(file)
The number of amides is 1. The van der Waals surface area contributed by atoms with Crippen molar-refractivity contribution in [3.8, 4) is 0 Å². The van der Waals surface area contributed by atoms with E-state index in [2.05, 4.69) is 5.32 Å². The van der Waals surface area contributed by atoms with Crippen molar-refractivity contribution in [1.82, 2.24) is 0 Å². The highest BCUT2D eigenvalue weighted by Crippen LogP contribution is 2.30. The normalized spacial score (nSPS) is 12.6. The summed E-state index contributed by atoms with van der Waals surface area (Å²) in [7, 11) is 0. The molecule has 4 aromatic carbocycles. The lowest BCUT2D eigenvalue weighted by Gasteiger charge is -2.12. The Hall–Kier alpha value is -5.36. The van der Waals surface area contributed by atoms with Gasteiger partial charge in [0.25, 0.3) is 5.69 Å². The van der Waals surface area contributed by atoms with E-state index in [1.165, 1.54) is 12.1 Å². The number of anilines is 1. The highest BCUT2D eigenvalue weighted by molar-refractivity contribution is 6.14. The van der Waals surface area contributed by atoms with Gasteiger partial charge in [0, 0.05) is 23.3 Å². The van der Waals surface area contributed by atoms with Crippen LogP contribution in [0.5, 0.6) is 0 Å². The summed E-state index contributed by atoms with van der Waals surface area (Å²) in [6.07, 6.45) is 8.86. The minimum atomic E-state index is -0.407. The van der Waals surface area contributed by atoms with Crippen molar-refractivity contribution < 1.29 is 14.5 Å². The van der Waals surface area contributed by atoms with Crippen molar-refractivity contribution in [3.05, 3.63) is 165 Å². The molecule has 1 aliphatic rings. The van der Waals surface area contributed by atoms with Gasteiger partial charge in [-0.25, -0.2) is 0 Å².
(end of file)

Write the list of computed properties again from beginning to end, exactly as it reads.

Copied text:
The number of amides is 1. The van der Waals surface area contributed by atoms with Crippen molar-refractivity contribution in [3.8, 4) is 0 Å². The van der Waals surface area contributed by atoms with E-state index in [2.05, 4.69) is 5.32 Å². The van der Waals surface area contributed by atoms with Crippen molar-refractivity contribution in [1.82, 2.24) is 0 Å². The highest BCUT2D eigenvalue weighted by Crippen LogP contribution is 2.30. The normalized spacial score (nSPS) is 12.6. The summed E-state index contributed by atoms with van der Waals surface area (Å²) in [7, 11) is 0. The molecule has 4 aromatic carbocycles. The lowest BCUT2D eigenvalue weighted by Gasteiger charge is -2.12. The Hall–Kier alpha value is -5.36. The van der Waals surface area contributed by atoms with Gasteiger partial charge in [0.25, 0.3) is 5.69 Å². The van der Waals surface area contributed by atoms with E-state index in [1.165, 1.54) is 12.1 Å². The number of anilines is 1. The highest BCUT2D eigenvalue weighted by molar-refractivity contribution is 6.14. The van der Waals surface area contributed by atoms with Gasteiger partial charge in [0, 0.05) is 23.3 Å². The van der Waals surface area contributed by atoms with Crippen LogP contribution in [0.5, 0.6) is 0 Å². The summed E-state index contributed by atoms with van der Waals surface area (Å²) in [6.07, 6.45) is 8.86. The minimum atomic E-state index is -0.407. The van der Waals surface area contributed by atoms with Crippen molar-refractivity contribution < 1.29 is 14.5 Å². The van der Waals surface area contributed by atoms with Crippen molar-refractivity contribution in [3.05, 3.63) is 165 Å². The molecule has 1 aliphatic rings. The van der Waals surface area contributed by atoms with Gasteiger partial charge in [-0.25, -0.2) is 0 Å².